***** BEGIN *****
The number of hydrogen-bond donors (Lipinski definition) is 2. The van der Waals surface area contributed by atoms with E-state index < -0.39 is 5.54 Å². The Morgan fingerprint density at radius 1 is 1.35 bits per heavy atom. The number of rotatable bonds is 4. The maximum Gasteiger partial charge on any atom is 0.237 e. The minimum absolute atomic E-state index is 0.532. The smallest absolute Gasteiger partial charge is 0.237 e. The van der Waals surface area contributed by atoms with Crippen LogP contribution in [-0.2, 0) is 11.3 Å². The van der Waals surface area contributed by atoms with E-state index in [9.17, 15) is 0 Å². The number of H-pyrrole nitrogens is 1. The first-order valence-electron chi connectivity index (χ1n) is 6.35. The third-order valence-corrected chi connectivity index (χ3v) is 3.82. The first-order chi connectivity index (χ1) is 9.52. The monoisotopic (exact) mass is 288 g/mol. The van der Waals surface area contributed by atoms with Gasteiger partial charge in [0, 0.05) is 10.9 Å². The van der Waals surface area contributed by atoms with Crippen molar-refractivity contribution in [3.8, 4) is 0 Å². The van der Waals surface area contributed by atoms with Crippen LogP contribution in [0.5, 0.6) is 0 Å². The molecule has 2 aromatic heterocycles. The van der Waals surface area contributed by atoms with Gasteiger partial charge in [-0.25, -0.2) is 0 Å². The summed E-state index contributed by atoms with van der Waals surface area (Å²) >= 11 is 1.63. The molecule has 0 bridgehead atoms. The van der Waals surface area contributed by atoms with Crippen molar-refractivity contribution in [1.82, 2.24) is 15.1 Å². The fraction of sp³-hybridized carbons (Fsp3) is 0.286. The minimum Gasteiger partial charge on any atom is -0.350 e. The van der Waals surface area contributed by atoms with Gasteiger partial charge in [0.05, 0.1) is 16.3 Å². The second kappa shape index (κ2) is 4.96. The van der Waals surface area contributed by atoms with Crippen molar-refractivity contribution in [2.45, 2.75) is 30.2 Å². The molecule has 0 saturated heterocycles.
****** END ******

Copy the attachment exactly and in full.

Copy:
The number of hydrogen-bond donors (Lipinski definition) is 2. The van der Waals surface area contributed by atoms with E-state index < -0.39 is 5.54 Å². The Morgan fingerprint density at radius 1 is 1.35 bits per heavy atom. The number of rotatable bonds is 4. The maximum Gasteiger partial charge on any atom is 0.237 e. The minimum absolute atomic E-state index is 0.532. The smallest absolute Gasteiger partial charge is 0.237 e. The van der Waals surface area contributed by atoms with Crippen LogP contribution in [-0.2, 0) is 11.3 Å². The van der Waals surface area contributed by atoms with E-state index in [9.17, 15) is 0 Å². The number of H-pyrrole nitrogens is 1. The first-order valence-electron chi connectivity index (χ1n) is 6.35. The third-order valence-corrected chi connectivity index (χ3v) is 3.82. The first-order chi connectivity index (χ1) is 9.52. The monoisotopic (exact) mass is 288 g/mol. The van der Waals surface area contributed by atoms with Gasteiger partial charge in [0, 0.05) is 10.9 Å². The van der Waals surface area contributed by atoms with Crippen molar-refractivity contribution in [3.8, 4) is 0 Å². The van der Waals surface area contributed by atoms with Crippen LogP contribution in [0.5, 0.6) is 0 Å². The molecule has 2 aromatic heterocycles. The van der Waals surface area contributed by atoms with Gasteiger partial charge in [-0.25, -0.2) is 0 Å². The summed E-state index contributed by atoms with van der Waals surface area (Å²) >= 11 is 1.63. The molecule has 0 bridgehead atoms. The van der Waals surface area contributed by atoms with Crippen molar-refractivity contribution in [1.82, 2.24) is 15.1 Å². The fraction of sp³-hybridized carbons (Fsp3) is 0.286. The minimum Gasteiger partial charge on any atom is -0.350 e. The van der Waals surface area contributed by atoms with Gasteiger partial charge in [0.05, 0.1) is 16.3 Å². The second kappa shape index (κ2) is 4.96. The van der Waals surface area contributed by atoms with Crippen molar-refractivity contribution in [2.45, 2.75) is 30.2 Å². The molecule has 0 saturated heterocycles.